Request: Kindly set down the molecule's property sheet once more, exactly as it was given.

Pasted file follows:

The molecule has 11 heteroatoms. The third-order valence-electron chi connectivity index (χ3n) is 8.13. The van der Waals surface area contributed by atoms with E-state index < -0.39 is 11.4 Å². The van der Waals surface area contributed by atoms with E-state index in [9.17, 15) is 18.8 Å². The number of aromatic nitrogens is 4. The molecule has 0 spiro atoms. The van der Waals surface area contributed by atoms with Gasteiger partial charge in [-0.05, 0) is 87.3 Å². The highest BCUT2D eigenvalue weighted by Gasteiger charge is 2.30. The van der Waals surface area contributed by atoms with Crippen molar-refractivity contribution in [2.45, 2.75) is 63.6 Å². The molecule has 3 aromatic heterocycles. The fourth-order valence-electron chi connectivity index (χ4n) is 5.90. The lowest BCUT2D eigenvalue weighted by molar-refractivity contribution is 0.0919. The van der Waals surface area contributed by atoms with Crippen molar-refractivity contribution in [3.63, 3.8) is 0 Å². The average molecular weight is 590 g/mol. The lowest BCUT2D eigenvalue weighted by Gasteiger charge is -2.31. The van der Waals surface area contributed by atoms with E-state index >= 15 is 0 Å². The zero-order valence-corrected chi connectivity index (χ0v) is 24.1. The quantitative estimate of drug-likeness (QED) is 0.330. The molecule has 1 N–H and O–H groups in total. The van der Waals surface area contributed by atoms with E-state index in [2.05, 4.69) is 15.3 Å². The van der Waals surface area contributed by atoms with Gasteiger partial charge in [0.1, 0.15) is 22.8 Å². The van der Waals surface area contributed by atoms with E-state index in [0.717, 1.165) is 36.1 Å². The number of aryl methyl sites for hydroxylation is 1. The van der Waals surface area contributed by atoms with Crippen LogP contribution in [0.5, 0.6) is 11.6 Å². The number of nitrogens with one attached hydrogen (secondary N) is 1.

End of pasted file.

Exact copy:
The molecule has 11 heteroatoms. The third-order valence-electron chi connectivity index (χ3n) is 8.13. The van der Waals surface area contributed by atoms with E-state index < -0.39 is 11.4 Å². The van der Waals surface area contributed by atoms with E-state index in [9.17, 15) is 18.8 Å². The number of aromatic nitrogens is 4. The molecule has 0 spiro atoms. The van der Waals surface area contributed by atoms with Gasteiger partial charge in [-0.05, 0) is 87.3 Å². The highest BCUT2D eigenvalue weighted by Gasteiger charge is 2.30. The van der Waals surface area contributed by atoms with Crippen molar-refractivity contribution in [2.45, 2.75) is 63.6 Å². The molecule has 3 aromatic heterocycles. The fourth-order valence-electron chi connectivity index (χ4n) is 5.90. The lowest BCUT2D eigenvalue weighted by molar-refractivity contribution is 0.0919. The van der Waals surface area contributed by atoms with Crippen molar-refractivity contribution in [3.63, 3.8) is 0 Å². The average molecular weight is 590 g/mol. The lowest BCUT2D eigenvalue weighted by Gasteiger charge is -2.31. The van der Waals surface area contributed by atoms with E-state index >= 15 is 0 Å². The zero-order valence-corrected chi connectivity index (χ0v) is 24.1. The quantitative estimate of drug-likeness (QED) is 0.330. The molecule has 1 N–H and O–H groups in total. The van der Waals surface area contributed by atoms with E-state index in [2.05, 4.69) is 15.3 Å². The van der Waals surface area contributed by atoms with Gasteiger partial charge in [0.1, 0.15) is 22.8 Å². The van der Waals surface area contributed by atoms with E-state index in [0.717, 1.165) is 36.1 Å². The number of aryl methyl sites for hydroxylation is 1. The van der Waals surface area contributed by atoms with Crippen LogP contribution in [0.5, 0.6) is 11.6 Å². The number of nitrogens with one attached hydrogen (secondary N) is 1.